The Dalai Lama said Donald Trump lacks “moral principle.” He suggested Europe should be kept for Europeans. And should a woman succeed him, he said, she’d have to be “more attractive.”
The spiritual leader of the Tibetan people made those comments in a wide-ranging interview with the BBC that touched on Trump’s tenure, African migrants, his potential successor and his relationship with China.
The Dalai Lama, who describes himself as a simple Buddhist monk, criticized Trump for his “America First” motto, calling it “wrong,” and said the United States should “take the global responsibility.” He also called Trump’s emotions “a little bit too complicated.”
“One day he says something, another day he says something, but I think (there’s a) lack of moral principle,” the Dalai Lama told the BBC.
The fate of Europe and a female successor
He also weighed in on Brexit, saying he thinks it’s better for Britain to remain in the European Union.
Asked about rising levels of African refugees and migrants entering Europe, the Dalai Lama said Europe should take them in and offer them education and training. But ultimately, he said, the migrants should return to “their own land,” with only “a limited number” allowed to stay on the continent.
“The whole Europe (will) eventually become Muslim country? Impossible. Or African country? Also impossible,” he said, adding that it’s better to “keep Europe for Europeans.”
Similar comments he’s made in recent years have sparked anger.
The Dalai Lama also commented on who might succeed him after his death.
“If female Dalai Lama comes, then (she) should be more attractive,” he said with a laugh. He then made a distorted face, according to the BBC, and said that if a female Dalai Lama looked a certain way, “then people, I think, prefer not see … that face.”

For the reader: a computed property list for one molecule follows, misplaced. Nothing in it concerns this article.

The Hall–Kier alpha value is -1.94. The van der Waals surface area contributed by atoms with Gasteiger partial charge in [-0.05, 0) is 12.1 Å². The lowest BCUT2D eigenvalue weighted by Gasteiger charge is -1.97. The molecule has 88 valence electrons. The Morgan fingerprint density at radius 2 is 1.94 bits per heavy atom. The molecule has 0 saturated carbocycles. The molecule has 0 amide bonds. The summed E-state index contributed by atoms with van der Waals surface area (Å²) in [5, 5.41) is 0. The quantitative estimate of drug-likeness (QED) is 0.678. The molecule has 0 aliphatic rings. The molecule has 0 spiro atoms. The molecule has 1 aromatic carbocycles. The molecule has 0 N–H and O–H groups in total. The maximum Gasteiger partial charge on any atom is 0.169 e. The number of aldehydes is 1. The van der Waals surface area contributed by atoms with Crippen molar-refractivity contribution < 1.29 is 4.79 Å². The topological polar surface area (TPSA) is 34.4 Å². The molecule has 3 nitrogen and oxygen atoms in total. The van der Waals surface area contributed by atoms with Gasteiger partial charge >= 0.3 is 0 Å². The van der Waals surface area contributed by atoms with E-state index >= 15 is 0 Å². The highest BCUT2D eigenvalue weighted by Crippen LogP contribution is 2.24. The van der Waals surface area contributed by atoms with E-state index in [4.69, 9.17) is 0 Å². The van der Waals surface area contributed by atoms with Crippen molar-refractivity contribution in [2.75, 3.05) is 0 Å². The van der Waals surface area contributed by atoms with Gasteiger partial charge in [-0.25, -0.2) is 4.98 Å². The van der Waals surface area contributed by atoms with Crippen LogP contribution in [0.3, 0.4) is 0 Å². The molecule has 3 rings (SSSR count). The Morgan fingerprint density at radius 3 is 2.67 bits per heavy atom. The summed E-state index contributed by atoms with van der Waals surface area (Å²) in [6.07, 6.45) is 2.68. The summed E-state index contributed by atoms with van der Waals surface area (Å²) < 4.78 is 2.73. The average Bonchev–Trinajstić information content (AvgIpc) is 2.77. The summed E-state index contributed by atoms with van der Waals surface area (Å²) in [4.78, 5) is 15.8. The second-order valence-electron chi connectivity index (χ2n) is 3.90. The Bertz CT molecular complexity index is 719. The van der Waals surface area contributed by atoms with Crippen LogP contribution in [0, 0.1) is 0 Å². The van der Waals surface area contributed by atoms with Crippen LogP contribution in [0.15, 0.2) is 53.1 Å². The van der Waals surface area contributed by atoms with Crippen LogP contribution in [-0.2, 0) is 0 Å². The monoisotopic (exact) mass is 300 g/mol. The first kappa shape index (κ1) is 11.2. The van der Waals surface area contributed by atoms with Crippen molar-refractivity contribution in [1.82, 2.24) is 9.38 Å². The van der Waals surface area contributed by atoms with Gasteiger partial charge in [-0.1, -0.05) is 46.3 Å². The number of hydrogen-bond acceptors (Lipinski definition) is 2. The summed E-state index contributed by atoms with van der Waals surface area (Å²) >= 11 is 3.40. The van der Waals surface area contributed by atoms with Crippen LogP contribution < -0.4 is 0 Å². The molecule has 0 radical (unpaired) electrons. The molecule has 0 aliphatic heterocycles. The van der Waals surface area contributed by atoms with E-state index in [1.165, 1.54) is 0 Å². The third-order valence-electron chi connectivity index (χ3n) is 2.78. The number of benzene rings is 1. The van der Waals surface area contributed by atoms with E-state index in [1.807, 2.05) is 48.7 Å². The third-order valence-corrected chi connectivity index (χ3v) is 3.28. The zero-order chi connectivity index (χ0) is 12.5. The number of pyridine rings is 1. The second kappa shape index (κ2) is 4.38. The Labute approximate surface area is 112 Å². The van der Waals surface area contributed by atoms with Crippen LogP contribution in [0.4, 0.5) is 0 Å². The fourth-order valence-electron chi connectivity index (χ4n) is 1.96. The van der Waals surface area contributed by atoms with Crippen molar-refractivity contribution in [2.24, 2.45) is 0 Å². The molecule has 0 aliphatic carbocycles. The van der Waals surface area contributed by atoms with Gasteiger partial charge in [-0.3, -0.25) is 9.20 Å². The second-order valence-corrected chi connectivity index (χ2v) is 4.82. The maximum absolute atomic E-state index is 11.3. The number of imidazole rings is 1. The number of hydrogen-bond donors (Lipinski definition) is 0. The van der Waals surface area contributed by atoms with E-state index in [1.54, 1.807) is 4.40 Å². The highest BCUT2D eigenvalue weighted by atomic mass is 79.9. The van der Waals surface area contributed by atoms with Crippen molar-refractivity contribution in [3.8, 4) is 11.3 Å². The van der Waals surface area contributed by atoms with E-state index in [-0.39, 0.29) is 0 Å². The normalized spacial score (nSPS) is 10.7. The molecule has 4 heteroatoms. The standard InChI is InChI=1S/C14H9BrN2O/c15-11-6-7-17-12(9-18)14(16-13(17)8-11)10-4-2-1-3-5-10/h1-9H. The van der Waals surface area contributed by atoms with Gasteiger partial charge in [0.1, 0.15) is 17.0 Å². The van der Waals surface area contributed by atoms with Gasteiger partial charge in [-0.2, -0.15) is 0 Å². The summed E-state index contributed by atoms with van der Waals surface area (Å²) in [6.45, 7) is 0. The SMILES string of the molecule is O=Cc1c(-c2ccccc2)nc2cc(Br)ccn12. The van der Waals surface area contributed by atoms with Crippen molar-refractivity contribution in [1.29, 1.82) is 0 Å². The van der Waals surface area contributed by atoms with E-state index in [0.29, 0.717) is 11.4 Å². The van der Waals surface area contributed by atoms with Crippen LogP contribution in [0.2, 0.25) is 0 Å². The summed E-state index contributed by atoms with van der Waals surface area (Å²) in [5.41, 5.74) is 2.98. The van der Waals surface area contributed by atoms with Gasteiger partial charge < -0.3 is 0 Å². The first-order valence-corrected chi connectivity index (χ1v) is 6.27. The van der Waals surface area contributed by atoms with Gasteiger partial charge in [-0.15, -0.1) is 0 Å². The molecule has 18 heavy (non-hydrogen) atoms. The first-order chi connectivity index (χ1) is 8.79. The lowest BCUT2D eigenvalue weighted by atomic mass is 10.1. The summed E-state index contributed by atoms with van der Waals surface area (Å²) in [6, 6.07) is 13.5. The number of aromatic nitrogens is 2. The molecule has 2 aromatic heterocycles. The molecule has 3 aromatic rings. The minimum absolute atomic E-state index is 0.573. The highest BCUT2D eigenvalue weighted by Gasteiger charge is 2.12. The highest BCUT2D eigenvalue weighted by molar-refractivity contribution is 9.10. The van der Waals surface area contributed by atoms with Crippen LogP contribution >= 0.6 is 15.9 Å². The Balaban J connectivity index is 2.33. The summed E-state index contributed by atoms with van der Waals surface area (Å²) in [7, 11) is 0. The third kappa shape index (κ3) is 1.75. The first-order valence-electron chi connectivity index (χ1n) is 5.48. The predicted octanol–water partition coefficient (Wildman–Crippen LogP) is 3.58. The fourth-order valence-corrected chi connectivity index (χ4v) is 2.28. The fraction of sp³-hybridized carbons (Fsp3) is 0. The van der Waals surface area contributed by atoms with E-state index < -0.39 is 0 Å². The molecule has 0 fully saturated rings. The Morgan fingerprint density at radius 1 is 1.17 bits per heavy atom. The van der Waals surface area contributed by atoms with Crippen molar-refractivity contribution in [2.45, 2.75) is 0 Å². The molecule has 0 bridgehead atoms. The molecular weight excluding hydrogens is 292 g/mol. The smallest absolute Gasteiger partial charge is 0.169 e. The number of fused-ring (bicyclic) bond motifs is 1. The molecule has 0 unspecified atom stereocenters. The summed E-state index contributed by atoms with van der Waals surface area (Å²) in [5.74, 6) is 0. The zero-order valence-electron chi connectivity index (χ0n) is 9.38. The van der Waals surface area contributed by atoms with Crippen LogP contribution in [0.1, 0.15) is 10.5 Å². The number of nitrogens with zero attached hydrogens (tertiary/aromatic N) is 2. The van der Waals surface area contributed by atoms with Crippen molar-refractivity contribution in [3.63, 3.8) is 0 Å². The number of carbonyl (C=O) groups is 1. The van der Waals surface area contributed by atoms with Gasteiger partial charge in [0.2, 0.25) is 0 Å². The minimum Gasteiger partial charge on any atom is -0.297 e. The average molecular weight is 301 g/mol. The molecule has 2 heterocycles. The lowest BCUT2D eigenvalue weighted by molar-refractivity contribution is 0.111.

Asked whether that might be perceived as objectifying by contrast with a person’s intrinsic value, the Dalai Lama responded, “I think both.”
The Dalai Lama made similar comments in 2015, when he told the BBC that a future Dalai Lama certainly could be a woman but would have to be good looking or would be “not much use.”
60 years of exile
It’s unclear who, if anyone, will succeed the current Dalai Lama after he dies. The 83-year-old and the 14th leader to hold the title has said previously that it’s “up to the Tibetan people” whether the institution would continue.
Tibetan Buddhists consider the Dalai Lama to be a reincarnation of his predecessors. The leaders are believed to be manifestations of the Bodhisattva, or Buddha, of Compassion, enlightened beings who choose to reincarnate to serve others.
The current Dalai Lama has lived in India since his self-imposed exile from Tibet in 1959 after Chinese troops arrived in the region.
In exile, he has become known around the world for preaching a message of tolerance and peace. He was awarded the Nobel Peace Prize in 1989.